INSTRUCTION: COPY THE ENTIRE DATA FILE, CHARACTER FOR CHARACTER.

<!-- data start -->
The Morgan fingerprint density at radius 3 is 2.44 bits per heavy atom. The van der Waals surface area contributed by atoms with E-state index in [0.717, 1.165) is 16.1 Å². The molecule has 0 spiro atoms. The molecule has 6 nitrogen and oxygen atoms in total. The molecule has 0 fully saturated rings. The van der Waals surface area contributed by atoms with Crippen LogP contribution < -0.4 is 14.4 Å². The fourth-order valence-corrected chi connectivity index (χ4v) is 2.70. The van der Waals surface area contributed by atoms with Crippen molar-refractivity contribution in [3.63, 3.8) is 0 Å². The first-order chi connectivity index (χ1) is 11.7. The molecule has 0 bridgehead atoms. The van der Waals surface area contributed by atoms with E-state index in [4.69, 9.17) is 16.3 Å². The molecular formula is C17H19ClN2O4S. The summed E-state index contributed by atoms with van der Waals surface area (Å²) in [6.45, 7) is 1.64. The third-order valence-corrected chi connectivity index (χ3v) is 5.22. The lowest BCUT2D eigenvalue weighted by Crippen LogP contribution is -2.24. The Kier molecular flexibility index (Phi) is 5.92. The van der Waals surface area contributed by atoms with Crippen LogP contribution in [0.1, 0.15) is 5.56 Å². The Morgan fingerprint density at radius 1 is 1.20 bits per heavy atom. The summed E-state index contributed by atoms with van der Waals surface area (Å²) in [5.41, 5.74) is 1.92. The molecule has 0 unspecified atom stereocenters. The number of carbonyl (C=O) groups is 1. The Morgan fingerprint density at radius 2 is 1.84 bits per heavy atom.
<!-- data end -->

The Morgan fingerprint density at radius 3 is 2.44 bits per heavy atom. The van der Waals surface area contributed by atoms with E-state index in [0.717, 1.165) is 16.1 Å². The molecule has 0 spiro atoms. The molecule has 6 nitrogen and oxygen atoms in total. The molecule has 0 fully saturated rings. The van der Waals surface area contributed by atoms with Crippen LogP contribution < -0.4 is 14.4 Å². The fourth-order valence-corrected chi connectivity index (χ4v) is 2.70. The van der Waals surface area contributed by atoms with Crippen molar-refractivity contribution in [3.63, 3.8) is 0 Å². The first-order chi connectivity index (χ1) is 11.7. The molecule has 0 bridgehead atoms. The van der Waals surface area contributed by atoms with E-state index in [4.69, 9.17) is 16.3 Å². The molecular formula is C17H19ClN2O4S. The summed E-state index contributed by atoms with van der Waals surface area (Å²) in [6.45, 7) is 1.64. The third-order valence-corrected chi connectivity index (χ3v) is 5.22. The lowest BCUT2D eigenvalue weighted by Crippen LogP contribution is -2.24. The Kier molecular flexibility index (Phi) is 5.92. The van der Waals surface area contributed by atoms with Crippen LogP contribution in [0.1, 0.15) is 5.56 Å². The Morgan fingerprint density at radius 1 is 1.20 bits per heavy atom. The summed E-state index contributed by atoms with van der Waals surface area (Å²) in [5.41, 5.74) is 1.92. The molecule has 0 unspecified atom stereocenters. The number of carbonyl (C=O) groups is 1. The Morgan fingerprint density at radius 2 is 1.84 bits per heavy atom.